Friday 23 January 2009
Harvey Milk is a folk-icon of American politics, the first out-of-the-closet gay man to be elected to public office and, later, a martyr to the cause when he was shot dead by a deranged colleague in 1978.
Gus Van Sant's loving biopic begins Milk's story on the eve of his 40th birthday when he picks up a young dude Scott (James Franco) on the New York subway and simultaneously decides to do something with his life.
He relocates with Scott to San Francisco, launching himself as "mayor of Castro Street" and friend to the marginalised. "My name is Harvey Milk and I want to recruit you!" is his battle-cry, and plenty of citizens, gay and straight, would eventually heed it. In the title role Sean Penn, a byword for screen machismo, is counterintuitive casting, yet he commits to it brilliantly, shy and awkward at first, then a fearless trailblazer who campaigned for gay rights in the face of death threats.
As a public figure Van Sant does him full justice; as a private individual, tormented by a needy Latino lover (Diego Luna) the film is much vaguer. There are longueurs here and there, but Milk has a lot of bottle, and its tribute to his achievement is very movingly represented in the black and white archive newsreels of police raids on gays bars, with men covering their faces to protect their identities. It's strange and horrifying to see those pictures now, and to realise how recently a civilised society demonised its own. Harvey Milk was determined to make them change.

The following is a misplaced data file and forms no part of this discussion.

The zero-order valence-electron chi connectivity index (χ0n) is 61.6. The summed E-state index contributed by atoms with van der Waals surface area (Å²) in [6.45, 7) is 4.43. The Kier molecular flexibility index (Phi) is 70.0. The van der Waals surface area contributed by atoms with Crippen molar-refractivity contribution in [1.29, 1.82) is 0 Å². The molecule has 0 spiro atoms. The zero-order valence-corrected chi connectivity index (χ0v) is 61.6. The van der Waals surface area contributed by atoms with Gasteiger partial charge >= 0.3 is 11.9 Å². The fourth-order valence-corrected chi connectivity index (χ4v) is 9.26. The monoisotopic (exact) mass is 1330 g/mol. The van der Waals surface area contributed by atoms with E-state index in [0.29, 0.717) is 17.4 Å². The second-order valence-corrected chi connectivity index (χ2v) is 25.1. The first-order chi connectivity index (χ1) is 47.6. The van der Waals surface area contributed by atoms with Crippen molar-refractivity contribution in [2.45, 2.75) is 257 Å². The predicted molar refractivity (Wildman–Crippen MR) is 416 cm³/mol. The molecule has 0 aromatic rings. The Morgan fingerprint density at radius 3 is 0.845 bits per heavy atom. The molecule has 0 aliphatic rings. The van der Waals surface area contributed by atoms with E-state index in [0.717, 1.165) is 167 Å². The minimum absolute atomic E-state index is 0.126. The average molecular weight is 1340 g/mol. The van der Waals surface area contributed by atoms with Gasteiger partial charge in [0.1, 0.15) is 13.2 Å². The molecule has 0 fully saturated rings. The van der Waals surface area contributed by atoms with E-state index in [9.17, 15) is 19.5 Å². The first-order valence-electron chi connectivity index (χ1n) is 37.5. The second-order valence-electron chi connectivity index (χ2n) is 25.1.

Game of Thrones
Arts & Ents blogs
- 1 Hair loss explained: How and why men go bald
- 2 Game of Thrones season 6: Jon Snow theorists believe the Stark may have a twin sister
- 3 Artist takes LSD, draws herself over different stages of the 9-hour trip to show its effects
- 4 A pint of water every day is the key to losing weight, scientists say
- 5 Russia 'accidentally reveals' number of its soldiers killed in eastern Ukraine
Game of Thrones season 6: Jon Snow theorists believe the Stark may have a twin sister
Artist takes LSD, draws herself over different stages of the 9-hour trip to show its effects
Suicide Squad's Margot Robbie: Jared Leto's now more petrifying when out of his Joker make-up
Novel Scarlett Johansson tried to ban, Grégoire Delacourt’s The First Thing You See, to be published in UK
The Girl in the Spider's Web, David Lagercrantz, review: Stieg Larsson's heroes return in a thrilling new intrigue
Dresden riots: Protesters in Germany attack refugee buses shouting 'foreigners out'
France train shooting: US soldiers speak of the moment they stopped gunman and 'beat him until he was unconscious'
Labour leadership: Jeremy Corbyn accused of 'deluding' young supporters with 'claptrap'
'Women only' train carriages: Jeremy Corbyn unveils radical move to tackle public harassment
Black holes are a passage to another universe, says Stephen Hawking
Iain Duncan Smith calls for urgent ESA overhaul as part of drive to cut down welfare costs